Scores of activists from 350Seattle shut down 13 Chase banks in Seattle on May 8 in alliance with Indigenous people. The action was a confrontation with JPMorgan Chase and other banks to stop their lending for the Keystone XL pipeline, which would extend from Alberta, Canada, into the U.S., carrying oil extracted from Canadian tar sands.
Indigenous leaders have pointed out that tar sands oil uses three times more energy to extract than regular oil, thus being a cause for global warming. The 1,700-mile Keystone would run across the water-rich Oglala aquifer to southeast Nebraska.
Demonstrators fanned out around noon to Chase banks across the city. At some banks, protesters did skits in the bank in hazmat suits. Other banks were occupied by singing Native drummers. Protesters, holding signs and banners, locked themselves down and made statements at other branches. They chanted, “No coal, no oil! We want our money back!” referring to the billions of dollars in bailout money the banks were given by the federal government during the last recession.
Once the cops finally caught up with all of the actions, 26 people were arrested and jailed. The action received local, national and some international press coverage.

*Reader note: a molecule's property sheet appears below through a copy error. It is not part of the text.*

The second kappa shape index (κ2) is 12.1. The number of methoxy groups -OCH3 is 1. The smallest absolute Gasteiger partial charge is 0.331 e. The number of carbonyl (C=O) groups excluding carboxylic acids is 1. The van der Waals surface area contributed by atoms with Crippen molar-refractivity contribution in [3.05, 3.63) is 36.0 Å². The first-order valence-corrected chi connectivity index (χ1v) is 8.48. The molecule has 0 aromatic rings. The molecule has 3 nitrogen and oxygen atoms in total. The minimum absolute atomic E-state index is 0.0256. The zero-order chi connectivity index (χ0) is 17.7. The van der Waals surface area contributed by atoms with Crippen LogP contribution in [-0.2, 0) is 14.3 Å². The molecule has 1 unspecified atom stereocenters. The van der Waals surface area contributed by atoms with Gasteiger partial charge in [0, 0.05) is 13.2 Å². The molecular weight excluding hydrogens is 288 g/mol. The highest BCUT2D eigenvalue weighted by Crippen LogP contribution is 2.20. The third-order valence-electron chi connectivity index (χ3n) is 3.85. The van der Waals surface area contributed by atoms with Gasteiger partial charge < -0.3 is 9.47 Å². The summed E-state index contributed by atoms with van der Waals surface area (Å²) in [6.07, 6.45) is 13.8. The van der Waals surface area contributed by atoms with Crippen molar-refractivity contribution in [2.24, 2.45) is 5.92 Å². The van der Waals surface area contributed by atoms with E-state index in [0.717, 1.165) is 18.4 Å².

More than 121 First Nations, along with other Indigenous organizations, have signed the Treaty Alliance Against Tar Sands Expansion. It calls for the banks to divest from all companies building the Dakota Access Pipeline, the Keystone XL (to be built by TransCanada) and the three other pipeline trunks fanning out from the tar sands.
We live on a planet beset by droughts, forced migration, melting ice caps and rising seas. The Donald Trump administration’s recent decision to approve the Keystone XL has increased the crisis. It’s basically “game over for the climate,” according to NASA Goddard Institute for Space Studies Director James Hansen, if the Keystone is built to haul the tar sands oil. (New York Times, May 9)
Without the support of the big banks, oil companies couldn’t afford to build tar sands projects like Keystone. And Chase is connected to the oil industry as much as any of them.